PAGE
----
Cott and three others were charged with theft stemming from the Govercom arrangement.

DeWeese was mentioned in the indictment, but only in passing. It noted that virtually all dealings with Buxton among House Democrats were done through the state e-mail system. DeWeese was one of the few exceptions, because he used his campaign account to correspond with Buxton.

But his legislative aides who worked on his campaign did not.

The documents Cott provided show that several of those aides were in regular contact with Buxton, using their state e-mail accounts to task the consultant with campaign work.

Staffers Tom Andrews and Kevin Sidella had Buxton send fund-raising e-mails and news releases, update the campaign Web site, and help solve computer glitches.

On Oct. 31, 2006, Andrews sent Buxton an e-mail telling him to drop everything and create a document with a photo of DeWeese receiving the NRA's defender of freedom award.

"It will go to all 50th District MALES," Andrews, DeWeese's legislative press secretary, instructed Buxton.

In some cases, such blast campaign e-mails backfired.

"Do not send any more e-mails," constituent Karen Zgela wrote DeWeese, demanding a month before the November 2006 election that he take her off the e-mail list. "It is just a waste of taxpayers money."

Sidella and Buxton are cooperating with prosecutors under grants of immunity.

Sidella left the state House to open a private consulting business in 2007 and was immediately hired to help guide DeWeese's campaign.

In an interview last week, Andrews said he took time off from his state job to help DeWeese's campaign. Asked to provide documentation, however, Andrews did not respond.

He also said he didn't know how Buxton was being paid.

State records show the DeWeese reelection campaign paid Buxton's firm only $530 in 2006 - $500 to buy a database and $30 for a domain name - even though the e-mails suggest he did a lot more work than that.

For most of 2006, Buxton was paid $16,875 monthly under a state contract with House Democrats.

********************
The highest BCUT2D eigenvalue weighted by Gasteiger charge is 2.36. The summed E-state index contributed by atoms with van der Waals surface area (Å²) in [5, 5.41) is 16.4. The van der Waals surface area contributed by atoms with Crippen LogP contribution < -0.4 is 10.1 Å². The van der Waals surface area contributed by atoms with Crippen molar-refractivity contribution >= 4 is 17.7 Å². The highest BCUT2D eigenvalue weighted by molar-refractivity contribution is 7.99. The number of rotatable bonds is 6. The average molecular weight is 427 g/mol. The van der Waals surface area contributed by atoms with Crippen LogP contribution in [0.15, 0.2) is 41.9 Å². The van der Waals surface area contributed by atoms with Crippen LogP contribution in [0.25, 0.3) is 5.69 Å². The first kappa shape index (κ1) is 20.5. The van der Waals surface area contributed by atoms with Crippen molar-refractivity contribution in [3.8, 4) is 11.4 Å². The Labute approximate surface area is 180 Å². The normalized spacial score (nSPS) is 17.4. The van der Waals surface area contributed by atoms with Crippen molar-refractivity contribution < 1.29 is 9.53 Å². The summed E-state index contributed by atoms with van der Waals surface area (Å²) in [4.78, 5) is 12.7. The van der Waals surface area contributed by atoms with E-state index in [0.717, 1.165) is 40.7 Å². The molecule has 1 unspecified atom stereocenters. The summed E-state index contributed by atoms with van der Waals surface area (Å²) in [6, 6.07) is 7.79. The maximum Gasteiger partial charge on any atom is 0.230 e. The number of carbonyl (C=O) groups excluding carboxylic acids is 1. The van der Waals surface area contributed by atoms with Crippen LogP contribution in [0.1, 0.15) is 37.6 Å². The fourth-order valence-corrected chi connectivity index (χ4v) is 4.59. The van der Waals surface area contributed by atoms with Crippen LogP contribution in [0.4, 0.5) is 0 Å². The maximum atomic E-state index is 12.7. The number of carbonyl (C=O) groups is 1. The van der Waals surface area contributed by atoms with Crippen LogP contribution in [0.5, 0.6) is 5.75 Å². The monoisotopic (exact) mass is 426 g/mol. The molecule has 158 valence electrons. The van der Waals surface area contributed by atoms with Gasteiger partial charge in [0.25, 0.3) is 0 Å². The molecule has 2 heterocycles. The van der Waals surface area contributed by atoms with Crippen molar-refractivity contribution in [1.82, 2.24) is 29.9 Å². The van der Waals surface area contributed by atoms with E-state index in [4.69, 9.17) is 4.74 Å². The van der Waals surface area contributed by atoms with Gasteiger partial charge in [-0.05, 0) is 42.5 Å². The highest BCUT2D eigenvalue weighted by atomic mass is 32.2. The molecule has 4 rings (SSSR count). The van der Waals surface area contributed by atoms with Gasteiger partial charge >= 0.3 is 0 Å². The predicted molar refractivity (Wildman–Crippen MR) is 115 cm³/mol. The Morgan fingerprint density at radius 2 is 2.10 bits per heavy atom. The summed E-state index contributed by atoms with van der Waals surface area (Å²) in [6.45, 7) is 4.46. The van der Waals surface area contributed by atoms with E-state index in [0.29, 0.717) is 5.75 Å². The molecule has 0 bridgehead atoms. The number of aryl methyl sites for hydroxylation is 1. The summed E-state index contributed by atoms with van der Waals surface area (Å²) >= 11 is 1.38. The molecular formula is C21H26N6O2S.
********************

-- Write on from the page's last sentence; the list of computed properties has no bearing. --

Buxton's attorney, Ed Spreha, declined to comment.

Nick Rodriguez-Cayro, Sidella's attorney, said his client had cooperated fully with the probe.

"Let me make it clear: He was an employee - not a manager - who followed the directions he was given by his supervisors," he said of Sidella. Asked who those supervisors were, Rodriguez-Cayro said DeWeese and his former chief of staff.

Campaign matters

Other documents in the case that are now part of discovery show that DeWeese at times used his state e-mail account to respond directly to campaign-related matters.

Unlike his penchant for loquacious floor speeches, DeWeese's e-mails are almost always pithy and to the point.

In a December 2004 e-mail exchange, caucus research analyst Karen E. Steiner wrote DeWeese, "I can't thank you enough for the bonus for campaigning." To that, DeWeese replied, "UR welcome."

Steiner received a $1,600 bonus that year. DeWeese has previously told reporters he did not recall writing that e-mail to Steiner and that other staffers sometimes responded for him using his e-mail account.

DeWeese has said he didn't know of the government bonuses, with the exception of smaller ones given each Christmas.

In another case, Mike Manzo, DeWeese's former chief of staff, asked his boss for approval to extend a state employment contract for an aide to a state representative from Allentown.

Manzo, whom DeWeese fired and who is among the dozen charged, wrote in summer 2005 that the aide was "knocking on doors for our candidate" and that the state representative had donated $3,500 to the campaign arm of the caucus.

DeWeese responded, simply: "OK."

Contact staff writer Mario F. Cattabiani at 717-787-5990 or mcattabiani@phillynews.com.